April 19 Sunday – In Riverdale, N.Y., Sam was still in bed with bronchitis.
April 20 Monday – In Riverdale, N.Y., Sam, still in bed with bronchitis, wrote to Susan Crane.
Dear Assu: / I haven’t seen Livy to-day—she doesn’t allow me to get out of bed. Miss Sherry has just told me she is a little depressed—which is unusual. It would be justifiable if she were depressed two-thirds of the time—& she would be if she did not apply mental science constantly. She keeps her fortitude up wonderfully,
it enables her to make the little progress which she makes. She walks across the room every other day, assisted by two of us, but it takes her all next day to recover from the exertion & from the rheumatic pains caused in her limbs.
In her depression this evening her longings turn to you, & she has sent to know if I have heard from you or written you lately; so I have sent back word that I will write at once.
The order to clear for Italy in October brightened her up a good deal, & she has talked of it & planned about it for the past week with lively interest & cheerfulness; but I suppose (in fact I know) she privately fears she will not get strong enough by October for the trip. Why did we ever return to America—it is a life & a climate that is not endurably by anybody but horses. Her return should have been only a visit & nothing more. We hope to get her out on the roof of the porch in a few days.
With the love of all of us / SLC [MTP]. Note: Miss Margaret Sherry was Livy’s nurse.
Sam also wrote to Emilie R. Rogers (Mrs. H.H. Rogers).
Your kind letter [not extant] has just arrived, & I am speechless! I never imagined this—I though that the press report of an attack of appendicitis had turned out to be false.
If I had known! I would have slipped out of bed yesterday, & escaped the sentry & run down to your house. I wish I had known.
I must wait two hours, now, to hear—long ones to me, & what will they be to you & the family! I do hope you will telephone this house the moment you can—I must not intrude upon you to-day to ask tidings.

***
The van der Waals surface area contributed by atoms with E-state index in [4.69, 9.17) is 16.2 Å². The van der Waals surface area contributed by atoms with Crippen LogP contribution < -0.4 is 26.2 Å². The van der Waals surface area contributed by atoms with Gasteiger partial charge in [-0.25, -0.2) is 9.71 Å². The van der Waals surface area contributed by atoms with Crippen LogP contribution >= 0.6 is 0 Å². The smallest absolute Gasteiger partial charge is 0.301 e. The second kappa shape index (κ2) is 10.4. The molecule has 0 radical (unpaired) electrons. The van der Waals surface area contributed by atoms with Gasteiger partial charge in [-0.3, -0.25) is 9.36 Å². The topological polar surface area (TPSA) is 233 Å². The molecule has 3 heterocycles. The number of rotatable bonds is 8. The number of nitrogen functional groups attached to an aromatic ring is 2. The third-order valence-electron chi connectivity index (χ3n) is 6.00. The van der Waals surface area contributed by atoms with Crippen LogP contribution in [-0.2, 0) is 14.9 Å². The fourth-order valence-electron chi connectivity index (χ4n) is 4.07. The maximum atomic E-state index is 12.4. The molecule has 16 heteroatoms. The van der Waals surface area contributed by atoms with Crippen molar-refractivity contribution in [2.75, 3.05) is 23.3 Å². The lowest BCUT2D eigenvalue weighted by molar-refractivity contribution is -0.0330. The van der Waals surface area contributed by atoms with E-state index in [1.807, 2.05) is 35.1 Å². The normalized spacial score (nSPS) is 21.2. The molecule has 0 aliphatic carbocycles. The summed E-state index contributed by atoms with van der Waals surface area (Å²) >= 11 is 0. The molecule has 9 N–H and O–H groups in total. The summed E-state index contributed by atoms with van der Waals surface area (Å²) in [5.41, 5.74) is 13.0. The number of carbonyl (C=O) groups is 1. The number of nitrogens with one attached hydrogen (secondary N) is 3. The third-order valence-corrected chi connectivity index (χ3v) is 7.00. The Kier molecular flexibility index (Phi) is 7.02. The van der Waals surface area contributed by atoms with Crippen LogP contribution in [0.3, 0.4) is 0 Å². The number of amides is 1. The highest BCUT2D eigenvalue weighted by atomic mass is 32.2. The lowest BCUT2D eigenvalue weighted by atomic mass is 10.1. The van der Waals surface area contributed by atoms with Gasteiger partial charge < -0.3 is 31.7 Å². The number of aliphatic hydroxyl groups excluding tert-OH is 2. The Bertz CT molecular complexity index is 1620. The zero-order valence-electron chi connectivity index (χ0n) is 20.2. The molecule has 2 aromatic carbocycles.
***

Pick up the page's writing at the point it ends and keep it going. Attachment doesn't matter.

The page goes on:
Mrs. Clemens has just sent me a note to urge me to let the doctor try to do something for me—it is Mrs.
Clemens & her anxiety that have kept me here shut up these past days.
I wish I had known. I would have raised the blockade.
With the love of us both (Mrs. Clemens thinks Mr. Rogers is getting along well) to you & Mr. Rogers—
[MTHHR 523-4]. Note: H.H. Rogers was operated on for appendicitis this day [n1].
Sam also wrote to H.H. Rogers.
This is dreadful! I have stopped all papers except the Evening Post—therefore I did not hear of your illness & return until this minute. Mrs. Rogers telephones that you are doing well; I am unspeakably glad to know that. I worked without a fire, yesterday afternoon, and caught a very severe cold, & that means a bronchial attack to-morrow, unless Helmer stops it to-day, which I don’t doubt he will do. He stopped the last one with a single treatment when it has had 5 days’ start. He is coming out this afternoon or to-night. As soon as they let me out of bed I shall go down, & shall hope to find you out of bed, too. Good-bye. I am very very glad you are at home, & not tossing about at sea [MTHHR 524].
Edwin H. Anderson wrote to Sam.
A short time ago we ordered for this Library several copies of a book by you, which was said to be forthcoming, on Mrs Eddy and Christian Science. Our agent here placed the order with Harper Brothers, who later notified him that publication had been indefinitely postponed or given up, I forget which. I notice in the April number of the North American Review your mention of this book as soon to be issued. Will you kindly tell me who is to publish it and when [MTP].
SLC used mourning border for most letters from Susy’s death on, then from Livy’s death on.